• Thanks. Please put it in the answer itself (the comments are not meant for this), plus a reference to the source. – Ram Tobolski Feb 4 '15 at 19:07
  • 'hallow' = 'hollow' ? – Geoffrey Thomas Mar 3 at 11:42
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His meaning was two-fold: 1) Neglect the traditional subtleties associated with 'polite debate'/'fencing' and instead go for the kill-shot (fencing is simply a type of self-deception and strokes one's ego in favor of defeating one's opponent) and 2) The hammer can completely and quickly destroy an opponent's argument (idol) when the strike is forceful and focused upon a flaw (imperfection present on the idol) i.e., one could destroy a very large Idol (Christisnity) with a very small hammer if the hammer strike lands upon a critical flaw (pick any contradiction presented within the Bible, couple this with the promoted 'infalibility' of the Bible) on the surface of a monumental Idol. There is one caveat regarding force and the size of the hammer--he also argues that sometimes, a very small hammer, can softly strike an imperfection on the surface of an Idol, one that appears to be unbreakable, and completely destroy the Idol.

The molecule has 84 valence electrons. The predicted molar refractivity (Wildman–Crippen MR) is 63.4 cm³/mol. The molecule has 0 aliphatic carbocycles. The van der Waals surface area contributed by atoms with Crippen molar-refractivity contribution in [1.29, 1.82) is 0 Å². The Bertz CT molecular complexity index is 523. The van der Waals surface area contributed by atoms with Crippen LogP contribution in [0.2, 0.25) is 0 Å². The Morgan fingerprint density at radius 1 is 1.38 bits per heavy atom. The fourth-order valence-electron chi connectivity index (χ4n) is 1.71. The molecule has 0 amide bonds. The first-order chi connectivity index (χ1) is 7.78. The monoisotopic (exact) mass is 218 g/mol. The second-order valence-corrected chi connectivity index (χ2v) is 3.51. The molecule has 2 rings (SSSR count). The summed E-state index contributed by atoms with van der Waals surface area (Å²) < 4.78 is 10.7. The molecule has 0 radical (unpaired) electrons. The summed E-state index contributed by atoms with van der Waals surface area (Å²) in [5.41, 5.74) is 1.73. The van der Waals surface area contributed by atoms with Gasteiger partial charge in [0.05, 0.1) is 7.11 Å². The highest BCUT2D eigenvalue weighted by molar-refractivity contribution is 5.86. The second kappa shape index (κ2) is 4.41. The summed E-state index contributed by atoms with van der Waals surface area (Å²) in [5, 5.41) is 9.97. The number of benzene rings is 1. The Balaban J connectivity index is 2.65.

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  • A very good answer, but a citation would be helpful. – Mark Andrews Nov 25 '17 at 0:15
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I believe it is a metaphor considering the piano hammers. Each idol as a piano string hitted by the hammer when play each note.